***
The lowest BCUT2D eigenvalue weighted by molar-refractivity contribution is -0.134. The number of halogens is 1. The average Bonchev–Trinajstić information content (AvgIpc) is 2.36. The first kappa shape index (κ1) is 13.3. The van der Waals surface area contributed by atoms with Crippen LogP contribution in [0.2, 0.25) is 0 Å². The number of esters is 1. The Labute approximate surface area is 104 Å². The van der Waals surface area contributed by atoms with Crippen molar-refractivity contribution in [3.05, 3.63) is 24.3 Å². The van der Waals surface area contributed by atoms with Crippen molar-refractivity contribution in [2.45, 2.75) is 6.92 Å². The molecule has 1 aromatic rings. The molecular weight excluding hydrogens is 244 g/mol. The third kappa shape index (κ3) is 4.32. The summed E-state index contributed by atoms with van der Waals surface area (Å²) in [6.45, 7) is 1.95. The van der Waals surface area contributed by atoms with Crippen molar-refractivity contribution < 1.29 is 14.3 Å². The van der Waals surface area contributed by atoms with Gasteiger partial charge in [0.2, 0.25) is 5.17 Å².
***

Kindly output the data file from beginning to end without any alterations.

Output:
The lowest BCUT2D eigenvalue weighted by molar-refractivity contribution is -0.134. The number of halogens is 1. The average Bonchev–Trinajstić information content (AvgIpc) is 2.36. The first kappa shape index (κ1) is 13.3. The van der Waals surface area contributed by atoms with Crippen LogP contribution in [0.2, 0.25) is 0 Å². The number of esters is 1. The Labute approximate surface area is 104 Å². The van der Waals surface area contributed by atoms with Crippen molar-refractivity contribution in [3.05, 3.63) is 24.3 Å². The van der Waals surface area contributed by atoms with Crippen molar-refractivity contribution in [2.45, 2.75) is 6.92 Å². The molecule has 1 aromatic rings. The molecular weight excluding hydrogens is 244 g/mol. The third kappa shape index (κ3) is 4.32. The summed E-state index contributed by atoms with van der Waals surface area (Å²) in [6.45, 7) is 1.95. The van der Waals surface area contributed by atoms with Crippen molar-refractivity contribution < 1.29 is 14.3 Å². The van der Waals surface area contributed by atoms with Gasteiger partial charge in [0.2, 0.25) is 5.17 Å².